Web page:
1. This enmity has been increased by the problem of the refugees whom the Arab states will not resettle and whom the Jews cannot absorb except in small numbers without imperiling the security of their nation, because the refugees are sworn enemies of the new state. I do not pretend to judge between the Arab claims that they fled or were called out during the war. Both claims may be partially true or true in some sense. The point is that the refugees are a constant source of anti-Israel animus in the region.
  1. The third cause of trouble is even more potent. The state of Israel is, but its very technical efficiency and democratic justice, a source of danger to the moribund feudal or pastoral economics and monarchical political forms of the Islamic world and a threat to the rich overlords of desperately poor peasants of the Middle East. It is also a threat to those Islamic religious people who delight in the ‘‘organic’’ quality of ancient life and who know that modern techniques would certainly destroy the old way of life in the process of lifting the burden on the poor.

The sources of enmity are in fact so many that it is idle to expect to pacify the region by even the most ambitious plan for the development of the economic resources of the whole region. All such proposals do not gauge the depth and the breadth of the Arab spirit of vengeance correctly. It is of such proportions that even an erstwhile pro-Zionist may be permitted to doubt whether it was right for the Western world to push its unsolved problem on the Middle East when there was so much tinder for conflagration. Zionism was, of course, unthinkable without the original religious impetus, even though the statesmanlike achievements of the modern state are purely secular. But perhaps these qualms are irrelevant, for it is not possible to roll history back, and it has been proved that we cannot wean the Arabs from their passions by equivocation in regard to Israel.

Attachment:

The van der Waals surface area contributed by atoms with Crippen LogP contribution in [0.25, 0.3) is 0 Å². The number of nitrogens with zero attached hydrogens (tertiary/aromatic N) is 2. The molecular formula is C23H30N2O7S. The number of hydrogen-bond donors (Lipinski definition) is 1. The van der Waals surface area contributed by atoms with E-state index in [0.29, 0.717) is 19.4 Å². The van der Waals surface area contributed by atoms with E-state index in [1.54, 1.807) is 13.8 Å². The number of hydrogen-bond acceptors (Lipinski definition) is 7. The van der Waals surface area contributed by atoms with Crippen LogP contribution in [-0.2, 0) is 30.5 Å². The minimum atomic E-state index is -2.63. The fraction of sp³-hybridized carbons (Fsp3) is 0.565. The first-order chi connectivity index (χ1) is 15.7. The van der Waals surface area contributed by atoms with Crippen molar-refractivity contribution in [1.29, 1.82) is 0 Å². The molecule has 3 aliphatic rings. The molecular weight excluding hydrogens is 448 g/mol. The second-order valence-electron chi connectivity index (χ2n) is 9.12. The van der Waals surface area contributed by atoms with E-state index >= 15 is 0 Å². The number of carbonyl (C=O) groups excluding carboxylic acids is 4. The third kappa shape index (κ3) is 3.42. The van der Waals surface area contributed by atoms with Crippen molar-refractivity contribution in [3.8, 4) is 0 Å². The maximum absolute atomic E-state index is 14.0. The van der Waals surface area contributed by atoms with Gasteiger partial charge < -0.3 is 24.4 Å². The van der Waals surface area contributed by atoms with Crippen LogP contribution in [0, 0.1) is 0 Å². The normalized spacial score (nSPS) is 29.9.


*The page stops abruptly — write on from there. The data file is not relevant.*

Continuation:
The simple fact is that all schemes for political appeasement and economic co-operation must fail unless there is an unequivocal voice from us that we will not allow the state to be annihilated and that we will not judge its desperate efforts to gain some strategic security (by holding on to the Gaza Strip and demanding access to the Gulf of Aqaba, for instance) as an illegitimate use of force. The fact is that our new pacifism, which seems to avoid the danger of becoming involved in the ultimate global war by disavowing all local wars, actually exposes us to the danger which Chamberlain overlooked in Munich. That is the danger of abandoning strategic fortresses in the interest of ‘‘peace in our time’’ only to be forced to fight in the end without those fortresses. It is risky for our nation to declare that we regard the security and integrity of Israel as important to our national interest. But it is not more risky than the statement we made about the Baghdad Pact nations. Meanwhile it will be well remembered that the Russians are as anxious as we are to avoid the ultimate conflict. They are more likely to yield to an unequivocal word than to respect vacillation. Their own troubles might drive them to desperate ventures. But the disintegration of their empire has proceeded rapidly enough to make it quite certain that a general war would not unify but would destroy whatever unity they still have. That is why strategic shrewdness is more important now than the lofty platitudes on which Nehru and Eisenhower seemed so fervently to agree. We always have the problem of the uncommitted nations of Asia and Africa. But we dare not forget that in the Middle East we have the problem of a direct strategic intervention by Russia in the so-called uncommitted world.